There are no rules on which ratios to use to run your business. You can choose any ratios that help you understand where you are today and whether you’re moving toward your specific business goals. Still, many lenders and expert marketers recommend tracking these popular business ratios:


Cash flow to debt

This ratio can help you understand how much of your business’s total debt you can cover with your cash flow in a given period. Creditors often use this ratio to understand how likely you are to cover your interest payments or default on your debts.

Here’s the calculation you can use to find your cash flow to debt ratio:


Cash flow to debt ratio = Cash flow from operations/Total debt


In the numerator, you’ll input your “cash flow from operations.” Find this figure on your business’s cash flow statement.

In the denominator, you’ll input your “total debt.” Calculate this by referring to your business’s balance sheet and summing both your short-term and long-term debt.

Now, divide the numerator by the denominator. When you do, you’ll see how much debt you could repay if you allocated all the cash you earned from operations toward that debt.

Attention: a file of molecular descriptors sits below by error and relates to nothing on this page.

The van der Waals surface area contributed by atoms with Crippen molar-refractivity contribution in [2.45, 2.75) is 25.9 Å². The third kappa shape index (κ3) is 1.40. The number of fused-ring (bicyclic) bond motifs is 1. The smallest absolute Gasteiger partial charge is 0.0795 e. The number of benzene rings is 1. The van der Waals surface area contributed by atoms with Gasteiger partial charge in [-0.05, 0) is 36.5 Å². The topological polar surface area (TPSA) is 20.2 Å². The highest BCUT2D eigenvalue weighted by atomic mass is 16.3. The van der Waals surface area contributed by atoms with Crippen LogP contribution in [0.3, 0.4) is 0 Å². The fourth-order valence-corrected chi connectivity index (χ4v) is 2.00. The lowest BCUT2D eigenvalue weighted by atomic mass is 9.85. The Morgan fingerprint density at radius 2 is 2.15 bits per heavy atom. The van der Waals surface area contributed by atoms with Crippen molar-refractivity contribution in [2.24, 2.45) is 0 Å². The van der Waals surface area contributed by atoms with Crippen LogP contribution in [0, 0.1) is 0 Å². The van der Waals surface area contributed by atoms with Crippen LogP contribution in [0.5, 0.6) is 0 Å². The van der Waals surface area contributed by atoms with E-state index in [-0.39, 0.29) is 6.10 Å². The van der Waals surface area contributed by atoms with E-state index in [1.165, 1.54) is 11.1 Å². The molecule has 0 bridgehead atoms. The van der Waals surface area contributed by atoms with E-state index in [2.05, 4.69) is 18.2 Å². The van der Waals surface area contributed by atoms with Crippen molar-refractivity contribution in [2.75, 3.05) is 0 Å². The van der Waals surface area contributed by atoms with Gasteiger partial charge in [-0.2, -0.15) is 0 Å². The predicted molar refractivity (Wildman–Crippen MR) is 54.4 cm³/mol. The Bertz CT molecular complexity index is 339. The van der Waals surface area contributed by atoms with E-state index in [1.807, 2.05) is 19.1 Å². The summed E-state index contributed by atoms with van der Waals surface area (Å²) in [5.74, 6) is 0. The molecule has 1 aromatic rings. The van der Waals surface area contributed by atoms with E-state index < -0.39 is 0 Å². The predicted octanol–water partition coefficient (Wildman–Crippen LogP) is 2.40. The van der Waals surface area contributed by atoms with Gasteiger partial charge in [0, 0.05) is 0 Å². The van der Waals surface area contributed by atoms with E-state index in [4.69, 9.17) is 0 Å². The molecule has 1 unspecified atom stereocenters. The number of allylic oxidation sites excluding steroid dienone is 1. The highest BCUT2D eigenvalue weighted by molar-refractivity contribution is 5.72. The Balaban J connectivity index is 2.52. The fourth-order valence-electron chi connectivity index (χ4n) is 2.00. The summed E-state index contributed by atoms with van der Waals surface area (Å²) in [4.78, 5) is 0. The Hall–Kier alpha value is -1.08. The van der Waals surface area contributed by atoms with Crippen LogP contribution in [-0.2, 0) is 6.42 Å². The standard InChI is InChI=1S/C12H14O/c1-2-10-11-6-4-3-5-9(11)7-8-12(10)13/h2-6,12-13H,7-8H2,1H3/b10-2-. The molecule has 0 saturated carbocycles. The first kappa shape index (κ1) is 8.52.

What is a good cash flow to debt ratio?

In general, the larger the number, the better. Many analysts recommend a cash flow to debt ratio of at least 65% to prove a business can service its debt.

But some say this ratio should not approach 100%. This can indicate that your business is risk-averse, borrowing too little, or missing out on the possibility of larger returns.


Net profitability

Net profitability can help you understand two important pieces of information: whether you’re generating enough profit from sales and whether your costs are in check.

By putting these two pieces of information together, lenders, investors, and others can compare the performance of multiple businesses and obtain a quick snapshot of each one’s financial health. The ratio is used to understand how much profit each generates from every $1 of sales.